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108 Unit 2

Acid-Base Physiology

Hydrogen Ion Activity -efficient biochemical and enzymatic processes demand an exacting cellular environment -Free [H+] is measuered in plasma
Hydrogen Ions -among most important factors in the cellular environment -affect all physical and biochemical cellular phenomena -increases acidic value of solution
pH stands for -Power of hydrogen -Potential Hydrogen -Logarithmic value of the reciprocal of the [H+] -4 x 10^8 moler per liter (.00000004)
Ways to Express pH - - log (4 x 10^8) or (0.00000004) - -(-7.3979) - 7.40 (normal)
3 Descriptions of pH - [H+] -Negative log of the [H+] -Log of the reciprocal of the [H+] or inversely proportional to the [H+]
Components that affect the pH -Respiratory Component (PCO2) -Metabolic Component (HCO3-/Bicarb)
Respiratory Component (PCO2) -acid -pCO2 has an inverse affect on pH -increased pCO2 increases the acidic value of a solution [H+]
Metabolic Component (HCO3-/Bicarb) -base -HCO3- has a direct affect on pH -increased HCO3- increases alkalotic (basic) value of solution [H+] -HCO3- wants to bind to hydrogen so it eliminates free floating H+
Acids donate hydrogen ions (protons)
Bases accept hydrogen ions (protons)
Metabolism Aggregate of all chemical processes that result in: -growth -energy production -elimination of waste -other bodily functions as they relate to the distribution of nutrients in th blood after digestion
Two phases of Metabolism -Catabolism -Anabolism
Catabolism -destructive phase -larger molecules are converted to smaller molecules -decomposition reactions -breaks down nutrients -produces energy (exergonic)
Anabolism -constructive phase -smaller molecules are converted to larger molecules (synthesis) -growth and repair -consumes energy (endergonic)
What does Metabolic Rate Determine? -quantity of CO2 produced and enters the blood
What does Lung Function Determine? -quantity of CO2 excreted from the blood
Sources of Energy -Carbohydrate Metabolism: Main source of energy -Lipid/Fate Metabolism: used if carb metabolism is deficient -Protein Metabolism: "last resort energy"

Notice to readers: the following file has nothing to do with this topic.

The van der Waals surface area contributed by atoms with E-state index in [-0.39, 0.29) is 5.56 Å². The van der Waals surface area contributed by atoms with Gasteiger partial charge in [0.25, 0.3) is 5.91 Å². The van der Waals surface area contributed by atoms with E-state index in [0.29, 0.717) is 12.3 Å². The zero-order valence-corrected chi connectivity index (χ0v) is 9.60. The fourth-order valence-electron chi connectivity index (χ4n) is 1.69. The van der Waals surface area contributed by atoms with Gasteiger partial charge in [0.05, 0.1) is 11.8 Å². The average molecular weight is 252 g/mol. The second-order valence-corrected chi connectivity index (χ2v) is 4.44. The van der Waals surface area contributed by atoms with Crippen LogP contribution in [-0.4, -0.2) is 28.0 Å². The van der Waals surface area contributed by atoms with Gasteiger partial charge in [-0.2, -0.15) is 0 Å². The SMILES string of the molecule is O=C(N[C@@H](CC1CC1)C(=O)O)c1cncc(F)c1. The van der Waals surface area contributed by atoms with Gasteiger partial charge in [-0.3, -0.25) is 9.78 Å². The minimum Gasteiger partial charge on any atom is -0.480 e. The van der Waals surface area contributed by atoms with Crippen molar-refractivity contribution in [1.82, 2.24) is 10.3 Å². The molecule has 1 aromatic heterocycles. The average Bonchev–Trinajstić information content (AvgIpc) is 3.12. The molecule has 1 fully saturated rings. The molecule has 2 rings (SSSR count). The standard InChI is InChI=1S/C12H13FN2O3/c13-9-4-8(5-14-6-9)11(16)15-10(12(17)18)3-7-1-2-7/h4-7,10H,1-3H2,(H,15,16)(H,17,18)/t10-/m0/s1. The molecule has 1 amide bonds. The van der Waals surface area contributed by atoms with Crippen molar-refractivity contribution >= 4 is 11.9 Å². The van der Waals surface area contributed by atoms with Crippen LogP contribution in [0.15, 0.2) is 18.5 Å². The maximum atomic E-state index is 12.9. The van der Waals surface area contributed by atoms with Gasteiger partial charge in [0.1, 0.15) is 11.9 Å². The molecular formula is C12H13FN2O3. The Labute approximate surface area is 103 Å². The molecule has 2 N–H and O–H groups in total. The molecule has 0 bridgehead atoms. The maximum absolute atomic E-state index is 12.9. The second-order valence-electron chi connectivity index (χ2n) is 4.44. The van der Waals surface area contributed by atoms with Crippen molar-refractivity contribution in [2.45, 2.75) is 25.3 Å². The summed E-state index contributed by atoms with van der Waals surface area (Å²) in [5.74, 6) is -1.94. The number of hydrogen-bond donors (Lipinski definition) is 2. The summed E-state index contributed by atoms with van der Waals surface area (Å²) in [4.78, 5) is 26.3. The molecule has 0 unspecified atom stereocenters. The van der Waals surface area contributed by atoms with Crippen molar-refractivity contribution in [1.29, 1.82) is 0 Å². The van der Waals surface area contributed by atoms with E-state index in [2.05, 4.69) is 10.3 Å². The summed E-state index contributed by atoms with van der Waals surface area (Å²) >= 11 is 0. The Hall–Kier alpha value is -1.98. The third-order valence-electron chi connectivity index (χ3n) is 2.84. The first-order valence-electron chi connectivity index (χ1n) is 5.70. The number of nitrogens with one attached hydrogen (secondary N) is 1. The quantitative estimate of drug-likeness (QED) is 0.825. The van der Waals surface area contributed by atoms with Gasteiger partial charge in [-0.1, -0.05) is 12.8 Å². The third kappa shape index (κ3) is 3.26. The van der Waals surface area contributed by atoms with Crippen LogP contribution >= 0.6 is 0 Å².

Carbohydrate Metabolism -final products of digestion include glucose, fructose, and galactose
Glucose -95% of blood sugars produced -stored as glycogen or fat -converted back to glucose as needed -carried through cell membranes by proteins that are aided by insulin
Glycolysis -metabolic pathway that converts glucose to energy -aerobic metabolism -anaerobic metabolism -CO2 is a waste product
Aerobic Metabolism yields what? -pyruvic acid
What does Anaerobic Metabolism yield? -lactic acid
Incomplete oxidation of Carbohydrates -can be caused by stress & Exercise -both aerobic and anaerobic metabolism yield ATP and H+ -H+ are used in oxidative phosphorylation to produce more HTP
What can reverse Incomplete Oxidation of Carbohydrates? -increased O2 -Decreased activity -Decreased metabolism
Iipids(fats) Metabolism -fats are stored or used as energy for the body -if carbohydrate metabolism is deficient, more fat will be used -Acetoacetic Acid (typd of keto acid) is waste product
Protein Metabolism -O2 transport -Enzyme function -Aid in muscle contraction -catabolized into amino acids -used as a last resort for energy -NH3 (ammonia) is a key waste product
Respiratory Quotient (RQ) CO2 produced/O2 consumed -80% is normal
What accounts for nearly all the O2 consumption of the body? -Oxidation of carbohydrates and fats -major sources of energy for the body
Metabolism of Carbohydrates RQ -1 mole O2 consumed -1 mole CO2 produced -RQ = 100%
Metabolism of Fats RQ -1 mole of O2 consumed -0.7 moles CO2 produced -RQ = 70%
Metabolism of Proteins RQ -1 mole of O2 consumed -0.7 moles of CO2 produced -RQ = 70%
Where is CO2 carried? -plasma 5% -RBC 95%
Plasma CO2 -dissolved CO2 accounts for most CO2 carried in plasma -0.1% reacts with water for form H2CO3 (hydrolysis or hydration) -difficult to distinguish between dCO2 and H2CO3
Plasma CO2 Hydrolysis equation -very slow -carbonic anydrase (enzyme) is not present
Total dCO2 plasma PCO2 x 0.003
Solubility coefficient of CO2 0.003
Total dCO2 -value used to represent H2CO3 in Henderson-Hasselbach equation